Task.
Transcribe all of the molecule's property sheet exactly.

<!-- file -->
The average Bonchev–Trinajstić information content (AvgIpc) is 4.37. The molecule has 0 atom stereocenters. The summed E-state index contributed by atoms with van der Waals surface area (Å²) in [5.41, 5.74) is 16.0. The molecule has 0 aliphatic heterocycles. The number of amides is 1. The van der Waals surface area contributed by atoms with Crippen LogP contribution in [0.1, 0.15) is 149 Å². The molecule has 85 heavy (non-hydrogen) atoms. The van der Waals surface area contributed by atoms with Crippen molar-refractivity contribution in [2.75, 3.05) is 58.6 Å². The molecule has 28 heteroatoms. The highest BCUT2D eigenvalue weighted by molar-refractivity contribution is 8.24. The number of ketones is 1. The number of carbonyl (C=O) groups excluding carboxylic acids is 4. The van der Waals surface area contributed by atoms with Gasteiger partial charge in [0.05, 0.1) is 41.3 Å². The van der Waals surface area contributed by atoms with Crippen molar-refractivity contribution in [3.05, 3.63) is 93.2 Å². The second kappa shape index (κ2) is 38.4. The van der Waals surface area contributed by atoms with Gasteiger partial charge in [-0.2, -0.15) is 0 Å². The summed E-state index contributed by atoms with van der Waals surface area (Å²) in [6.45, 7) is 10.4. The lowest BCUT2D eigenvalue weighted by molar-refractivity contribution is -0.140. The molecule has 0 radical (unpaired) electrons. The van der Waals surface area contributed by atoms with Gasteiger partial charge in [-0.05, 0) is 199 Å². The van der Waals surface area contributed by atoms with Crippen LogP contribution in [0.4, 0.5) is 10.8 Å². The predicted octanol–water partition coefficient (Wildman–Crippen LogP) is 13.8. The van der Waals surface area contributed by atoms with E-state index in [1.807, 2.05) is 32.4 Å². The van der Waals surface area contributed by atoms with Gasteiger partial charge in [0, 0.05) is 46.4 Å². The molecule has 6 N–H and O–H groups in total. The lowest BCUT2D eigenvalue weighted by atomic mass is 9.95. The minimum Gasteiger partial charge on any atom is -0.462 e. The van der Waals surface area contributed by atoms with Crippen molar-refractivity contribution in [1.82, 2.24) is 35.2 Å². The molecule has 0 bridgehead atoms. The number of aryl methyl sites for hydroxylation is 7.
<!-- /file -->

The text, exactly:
The average Bonchev–Trinajstić information content (AvgIpc) is 4.37. The molecule has 0 atom stereocenters. The summed E-state index contributed by atoms with van der Waals surface area (Å²) in [5.41, 5.74) is 16.0. The molecule has 0 aliphatic heterocycles. The number of amides is 1. The van der Waals surface area contributed by atoms with Crippen LogP contribution in [0.1, 0.15) is 149 Å². The molecule has 85 heavy (non-hydrogen) atoms. The van der Waals surface area contributed by atoms with Crippen molar-refractivity contribution in [2.75, 3.05) is 58.6 Å². The molecule has 28 heteroatoms. The highest BCUT2D eigenvalue weighted by molar-refractivity contribution is 8.24. The number of ketones is 1. The number of carbonyl (C=O) groups excluding carboxylic acids is 4. The van der Waals surface area contributed by atoms with Gasteiger partial charge in [0.05, 0.1) is 41.3 Å². The van der Waals surface area contributed by atoms with Crippen molar-refractivity contribution in [3.05, 3.63) is 93.2 Å². The second kappa shape index (κ2) is 38.4. The van der Waals surface area contributed by atoms with Gasteiger partial charge in [-0.2, -0.15) is 0 Å². The summed E-state index contributed by atoms with van der Waals surface area (Å²) in [6.45, 7) is 10.4. The lowest BCUT2D eigenvalue weighted by molar-refractivity contribution is -0.140. The molecule has 0 radical (unpaired) electrons. The van der Waals surface area contributed by atoms with Gasteiger partial charge in [-0.05, 0) is 199 Å². The van der Waals surface area contributed by atoms with Crippen LogP contribution in [0.4, 0.5) is 10.8 Å². The predicted octanol–water partition coefficient (Wildman–Crippen LogP) is 13.8. The van der Waals surface area contributed by atoms with E-state index in [1.807, 2.05) is 32.4 Å². The van der Waals surface area contributed by atoms with Gasteiger partial charge in [0, 0.05) is 46.4 Å². The molecule has 6 N–H and O–H groups in total. The lowest BCUT2D eigenvalue weighted by atomic mass is 9.95. The minimum Gasteiger partial charge on any atom is -0.462 e. The van der Waals surface area contributed by atoms with Crippen molar-refractivity contribution in [1.82, 2.24) is 35.2 Å². The molecule has 0 bridgehead atoms. The number of aryl methyl sites for hydroxylation is 7.